Efforts to block the movement to create a new city of St. George ramped up Monday night as leaders of the opposition hosted a town hall meeting to disseminate what they call more fact-based analyses of how the proposed city would negatively impact East Baton Rouge Parish and the city of Baton Rouge.
Taking some credit for helping stop the effort from moving forward more than two years ago, the leader behind Better Together/Residents Against the Breakaway said the organization is prepared to take the same measures that were successful last time, which included making withdrawal forms available to anyone who wants to remove their name from the petition seeking to place the St. George breakaway on the ballot.
"The main difference this time, of course, is the time clock. We're in a hurry up and wait phase," M.E. Cormier said in an interview after the meeting. "We're in the last 60 days of the outstanding petition and we wanted to do everything we possibly can to disseminate as much information to the public as possible."
The opponents of the St. George drive spoke about how much property taxes would increase if the proposed city becomes a reality.
"… it would 100 percent result in a tax increase for both sides of this imaginary line — a significant tax increase," Cormier said.
She told the crowd of a few dozen people that residents within the proposed St. George city limits would also face major cuts to public services like police and fire protection, the proposed city would displace 3,800 students from their current schools and create immediate school capacity issues in portions of the southeast part of the parish.
A motto for the new city of St. George, should it come into being, would be appropriate from a historian of Britain's Conservative Party, the …
Monday meeting was the first public gathering the opposition has hosted since the resurgence of the effort to create the proposed city in the parish's southeast region.
Outside the Jones Creek Branch Library where the meeting was being held, St. George proponents were waving signs in their effort to draw more signatures on their petition to create the new city. Those proponents declined to talk to The Advocate, instead saying only the official spokesman should be quoted.
Andrew Murell, an attorney and spokesman for the St. George proponents, could not be reached late Monday night for comment.
Cormier's group came out hard in 2015 against the St. George campaign, which fell 71 signatures short of the number necessary to place the issue before voters.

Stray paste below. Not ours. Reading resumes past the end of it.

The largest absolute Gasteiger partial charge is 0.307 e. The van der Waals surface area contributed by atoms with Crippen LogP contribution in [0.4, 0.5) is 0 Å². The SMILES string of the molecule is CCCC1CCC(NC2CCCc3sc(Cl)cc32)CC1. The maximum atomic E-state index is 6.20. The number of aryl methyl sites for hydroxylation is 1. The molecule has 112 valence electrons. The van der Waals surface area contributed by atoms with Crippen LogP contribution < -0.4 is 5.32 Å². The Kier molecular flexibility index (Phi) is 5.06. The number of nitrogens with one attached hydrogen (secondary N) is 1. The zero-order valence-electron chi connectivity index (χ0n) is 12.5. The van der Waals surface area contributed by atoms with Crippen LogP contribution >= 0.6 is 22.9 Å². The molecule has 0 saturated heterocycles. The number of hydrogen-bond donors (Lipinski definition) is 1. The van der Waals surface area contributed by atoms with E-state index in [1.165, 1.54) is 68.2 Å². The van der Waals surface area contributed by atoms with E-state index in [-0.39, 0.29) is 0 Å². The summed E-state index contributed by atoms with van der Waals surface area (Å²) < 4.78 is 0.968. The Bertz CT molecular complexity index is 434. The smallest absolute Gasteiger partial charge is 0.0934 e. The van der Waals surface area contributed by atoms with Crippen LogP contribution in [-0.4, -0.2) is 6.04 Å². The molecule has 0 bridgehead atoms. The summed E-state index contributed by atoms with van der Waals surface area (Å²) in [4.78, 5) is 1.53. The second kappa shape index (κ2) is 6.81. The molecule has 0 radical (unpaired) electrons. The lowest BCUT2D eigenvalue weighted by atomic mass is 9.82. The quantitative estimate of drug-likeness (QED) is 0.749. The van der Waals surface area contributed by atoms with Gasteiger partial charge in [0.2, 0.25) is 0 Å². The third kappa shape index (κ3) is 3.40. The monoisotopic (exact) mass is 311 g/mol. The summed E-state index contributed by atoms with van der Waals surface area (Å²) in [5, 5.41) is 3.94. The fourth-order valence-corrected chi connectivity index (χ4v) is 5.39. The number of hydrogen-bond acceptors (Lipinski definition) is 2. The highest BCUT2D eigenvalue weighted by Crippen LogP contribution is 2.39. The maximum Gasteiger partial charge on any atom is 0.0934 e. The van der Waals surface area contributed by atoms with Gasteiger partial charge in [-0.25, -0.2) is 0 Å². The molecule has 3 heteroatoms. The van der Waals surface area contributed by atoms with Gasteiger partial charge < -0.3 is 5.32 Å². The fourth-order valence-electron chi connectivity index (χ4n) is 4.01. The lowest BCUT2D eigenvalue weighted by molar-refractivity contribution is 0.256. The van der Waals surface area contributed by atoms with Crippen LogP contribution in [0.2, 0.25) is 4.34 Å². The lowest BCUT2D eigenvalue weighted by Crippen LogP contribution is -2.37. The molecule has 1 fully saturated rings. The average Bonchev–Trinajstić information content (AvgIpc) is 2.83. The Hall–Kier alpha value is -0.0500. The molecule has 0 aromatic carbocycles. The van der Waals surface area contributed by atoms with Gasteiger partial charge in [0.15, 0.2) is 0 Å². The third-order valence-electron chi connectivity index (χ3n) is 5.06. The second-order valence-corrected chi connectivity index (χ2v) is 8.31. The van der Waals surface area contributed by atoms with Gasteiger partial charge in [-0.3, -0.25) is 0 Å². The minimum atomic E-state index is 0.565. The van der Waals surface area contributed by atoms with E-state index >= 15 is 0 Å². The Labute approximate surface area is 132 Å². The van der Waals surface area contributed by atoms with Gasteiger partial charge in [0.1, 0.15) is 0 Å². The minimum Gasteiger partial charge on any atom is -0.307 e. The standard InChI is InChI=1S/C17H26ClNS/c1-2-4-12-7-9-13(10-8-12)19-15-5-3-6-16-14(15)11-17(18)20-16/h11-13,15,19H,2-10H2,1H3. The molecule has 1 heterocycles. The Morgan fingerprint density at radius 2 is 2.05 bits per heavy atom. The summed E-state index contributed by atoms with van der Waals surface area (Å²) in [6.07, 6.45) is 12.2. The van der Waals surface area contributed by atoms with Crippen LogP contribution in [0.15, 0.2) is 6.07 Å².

St. George organizers said in June they had collected more than 10,000 signatures on the new petition, of about 13,000 needed. Monday night, Cormier projected that more than 12,500 signatures have been collected.
The petition needs valid signatures from 25 percent of the registered voters within St. George's proposed boundary. East Baton Rouge Parish Registrar of Voters Steve Raborn said previously the number needed will be determined when the petition drive concludes Nov. 27.
The area that would be the city of St. George had 51,804 active registered voters when the petition drive began.
This time around, Cormier's group is collaborating with the new One Baton Rouge nonprofit, spearheaded by political consultant Michael Beychok, who helped run parish Mayor-President Sharon Weston Broome's mayoral campaign.
This summer, the St. George creation effort released a proposed budget saying the city would spend $34 million a year and have a surplus of $24 million, based on annual tax revenue of $58 million.
Those figures were disputed by two LSU professors who said in July the organizers overestimated revenues and underestimated expenses, which would result in a deficit for the proposed city. They claimed St. George would receive only $45.8 million a year in revenue from taxes and spend around $51 million annually on expenditures associated with the daily operations of the new city.
Targeted ads are popping up on Instagram feeds. Yard signs are spicing up lawns. Accountants and academics are volleying reports back and forth.
Cormier stressed the only way the projected deficit could be elevated is through increased taxes for those living in the imaginary lines of St. George.
As they did last time, Cormier's group is circulating withdrawal forms and using social media to get their arguments heard.
The St. George proponents "are paying canvassers to go out and collect signatures," she said. "The amount of money they're spending is significant."
The opposition has spent money as well. One Baton Rouge paid $17,500 for the study from the LSU professors. According to previous reports that money came from private donors.